Gartner Research

Content Reuse: DITA, XML, and Other Ways to Keep from Reinventing the Content

Published: 06 December 2007

ID: G00203383

Analyst(s): Guy Creese

Summary

Enterprises must reuse digital content, recombining it in different ways for different audiences. Otherwise, they're duplicating work, creating inconsistent documentation, and making readers wade through irrelevant information. This overview by Senior Analyst Guy Creese discusses technologies such as Extensible Markup Language (XML), Darwin Information Typing Architecture (DITA), XML Query (XQuery), and search as ways to turn this "write once, generate many different views" goal into reality. Enterprises that generate higher quality information at a lower cost than competitors will ultimately prevail, and content reuse is key in reaching that goal.

Table Of Contents

Synopsis

Analysis

  • What Is Content Reuse?
  • Why Is Content Reuse Important?
    • Decreases Costs: Lowers Creation and Delivery Costs
    • Improves Accuracy: Increases Content Accuracy and Consistency
    • Increases Agility: Supports Faster Content Repackaging
    • Decreases Noise: Delivers Only Necessary Information
  • Content Reuse Has Been Done Before: With SQL and SOA
    • A Replay of SQL: Just 20 Years Later
    • Service Oriented Architectures
  • An Excellent Example of Content Reuse: DITA
  • Content Reuse Drivers
    • Increasing Number of Delivery Channels
    • Increasing Number of Content Creators
    • Increasing Awareness of Different Content Consumer Types
  • Content Reuse Enablers
    • XML and Affiliated Standards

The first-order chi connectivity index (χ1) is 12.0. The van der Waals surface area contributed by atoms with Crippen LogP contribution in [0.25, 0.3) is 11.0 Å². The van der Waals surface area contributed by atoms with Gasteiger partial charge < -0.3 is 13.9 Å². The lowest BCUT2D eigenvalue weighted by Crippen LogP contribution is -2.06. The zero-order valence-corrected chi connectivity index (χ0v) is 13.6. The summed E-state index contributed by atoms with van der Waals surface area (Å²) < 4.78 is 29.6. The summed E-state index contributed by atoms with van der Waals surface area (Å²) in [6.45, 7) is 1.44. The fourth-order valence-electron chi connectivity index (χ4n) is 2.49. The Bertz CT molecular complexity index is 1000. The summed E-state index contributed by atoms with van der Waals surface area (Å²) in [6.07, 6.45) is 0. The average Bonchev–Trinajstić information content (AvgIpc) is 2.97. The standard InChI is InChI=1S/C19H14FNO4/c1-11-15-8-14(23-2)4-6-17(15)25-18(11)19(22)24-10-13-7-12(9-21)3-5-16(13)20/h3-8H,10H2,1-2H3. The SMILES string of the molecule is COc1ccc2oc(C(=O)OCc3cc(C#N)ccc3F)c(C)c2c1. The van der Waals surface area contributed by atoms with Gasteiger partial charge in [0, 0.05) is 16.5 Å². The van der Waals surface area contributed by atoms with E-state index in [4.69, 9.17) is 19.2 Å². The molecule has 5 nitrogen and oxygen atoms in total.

• Standardized Ontologies and Taxonomies
    • Improved Search
  • Examples of Content Reuse
    • Cross-Media Examples
    • Media Type Examples
  • Business Requirements for Content Reuse
    • Ability to Split the Content into Logical Chunks
    • Ability to Find Existing Content
    • Diversity of Content Delivery Channels and/or Consumers
  • Organizational Requirements for Content Reuse
    • Working to “Chunk” Content
    • Adopting a Standard Ontology and Writing Style
    • Agreeing to Use a Common Content Creation Standard
  • Market Analysis
    • Market Sectors
  • Recommendations
    • Embrace XML
    • Understand Audiences
    • “Componentize” Content
    • Standardize Ontologies
    • Standardize the Writing Style
    • Standardize Maps
    • Improve Findability
    • Educate Workers on the Benefits
    • Start with a Pilot

The Details

  • History of Content Reuse
    • Print Content Reuse
    • Digital Content Reuse
    • The Current State
  • XML
  • Three Major XML Standards for Technical Documentation
    • S1000D
    • DocBook
    • Darwin Information Typing Architecture
  • Two Major XML Standards for Documents: ODF and Open XML
    • Open Document Format
    • Office Open XML
  • XQuery
  • Ontologies, Taxonomies, and a Common Understanding
  • Search and Findability
  • Microformats

Conclusion

Notes

Related Research and Recommended Reading

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